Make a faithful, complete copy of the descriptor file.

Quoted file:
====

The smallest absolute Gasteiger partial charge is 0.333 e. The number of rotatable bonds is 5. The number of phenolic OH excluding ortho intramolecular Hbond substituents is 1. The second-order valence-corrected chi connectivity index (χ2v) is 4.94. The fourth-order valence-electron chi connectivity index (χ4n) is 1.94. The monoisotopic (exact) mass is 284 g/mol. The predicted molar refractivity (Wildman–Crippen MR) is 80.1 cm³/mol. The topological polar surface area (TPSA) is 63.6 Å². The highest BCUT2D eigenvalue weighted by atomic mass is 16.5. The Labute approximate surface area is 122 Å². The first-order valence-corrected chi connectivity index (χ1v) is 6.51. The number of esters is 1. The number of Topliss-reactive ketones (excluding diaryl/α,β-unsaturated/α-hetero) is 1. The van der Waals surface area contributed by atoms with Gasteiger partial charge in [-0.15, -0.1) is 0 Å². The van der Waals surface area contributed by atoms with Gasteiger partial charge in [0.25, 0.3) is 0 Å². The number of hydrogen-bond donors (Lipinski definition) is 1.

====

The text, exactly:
The smallest absolute Gasteiger partial charge is 0.333 e. The number of rotatable bonds is 5. The number of phenolic OH excluding ortho intramolecular Hbond substituents is 1. The second-order valence-corrected chi connectivity index (χ2v) is 4.94. The fourth-order valence-electron chi connectivity index (χ4n) is 1.94. The monoisotopic (exact) mass is 284 g/mol. The predicted molar refractivity (Wildman–Crippen MR) is 80.1 cm³/mol. The topological polar surface area (TPSA) is 63.6 Å². The highest BCUT2D eigenvalue weighted by atomic mass is 16.5. The Labute approximate surface area is 122 Å². The first-order valence-corrected chi connectivity index (χ1v) is 6.51. The number of esters is 1. The number of Topliss-reactive ketones (excluding diaryl/α,β-unsaturated/α-hetero) is 1. The van der Waals surface area contributed by atoms with Gasteiger partial charge in [-0.15, -0.1) is 0 Å². The van der Waals surface area contributed by atoms with Gasteiger partial charge in [0.25, 0.3) is 0 Å². The number of hydrogen-bond donors (Lipinski definition) is 1.